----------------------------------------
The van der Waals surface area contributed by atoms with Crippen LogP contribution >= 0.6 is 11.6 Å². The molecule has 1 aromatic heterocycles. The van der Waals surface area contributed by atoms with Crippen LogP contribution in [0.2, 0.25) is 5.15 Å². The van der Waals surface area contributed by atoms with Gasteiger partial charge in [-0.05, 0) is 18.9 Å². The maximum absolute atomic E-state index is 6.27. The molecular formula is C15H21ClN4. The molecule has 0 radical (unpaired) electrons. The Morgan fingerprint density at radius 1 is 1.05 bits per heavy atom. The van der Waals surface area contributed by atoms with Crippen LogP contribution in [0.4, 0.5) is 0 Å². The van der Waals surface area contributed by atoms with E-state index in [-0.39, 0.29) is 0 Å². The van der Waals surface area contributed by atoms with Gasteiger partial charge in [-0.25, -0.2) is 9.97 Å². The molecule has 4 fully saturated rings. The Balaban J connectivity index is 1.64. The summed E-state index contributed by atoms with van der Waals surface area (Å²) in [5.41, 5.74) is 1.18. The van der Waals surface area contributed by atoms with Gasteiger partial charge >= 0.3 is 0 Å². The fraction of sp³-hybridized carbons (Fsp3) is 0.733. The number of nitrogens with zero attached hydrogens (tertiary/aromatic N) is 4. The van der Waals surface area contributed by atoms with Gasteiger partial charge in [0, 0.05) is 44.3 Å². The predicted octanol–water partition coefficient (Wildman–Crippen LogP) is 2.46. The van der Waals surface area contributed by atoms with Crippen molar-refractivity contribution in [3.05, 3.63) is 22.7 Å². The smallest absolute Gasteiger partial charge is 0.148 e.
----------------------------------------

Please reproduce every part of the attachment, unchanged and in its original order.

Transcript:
The van der Waals surface area contributed by atoms with Crippen LogP contribution >= 0.6 is 11.6 Å². The molecule has 1 aromatic heterocycles. The van der Waals surface area contributed by atoms with Crippen LogP contribution in [0.2, 0.25) is 5.15 Å². The van der Waals surface area contributed by atoms with Gasteiger partial charge in [-0.05, 0) is 18.9 Å². The maximum absolute atomic E-state index is 6.27. The molecular formula is C15H21ClN4. The molecule has 0 radical (unpaired) electrons. The Morgan fingerprint density at radius 1 is 1.05 bits per heavy atom. The van der Waals surface area contributed by atoms with Crippen LogP contribution in [0.4, 0.5) is 0 Å². The van der Waals surface area contributed by atoms with E-state index in [-0.39, 0.29) is 0 Å². The van der Waals surface area contributed by atoms with Gasteiger partial charge in [-0.25, -0.2) is 9.97 Å². The molecule has 4 fully saturated rings. The Balaban J connectivity index is 1.64. The summed E-state index contributed by atoms with van der Waals surface area (Å²) in [5.41, 5.74) is 1.18. The van der Waals surface area contributed by atoms with Gasteiger partial charge >= 0.3 is 0 Å². The fraction of sp³-hybridized carbons (Fsp3) is 0.733. The number of nitrogens with zero attached hydrogens (tertiary/aromatic N) is 4. The van der Waals surface area contributed by atoms with Gasteiger partial charge in [0, 0.05) is 44.3 Å². The predicted octanol–water partition coefficient (Wildman–Crippen LogP) is 2.46. The van der Waals surface area contributed by atoms with Crippen molar-refractivity contribution in [3.05, 3.63) is 22.7 Å². The smallest absolute Gasteiger partial charge is 0.148 e.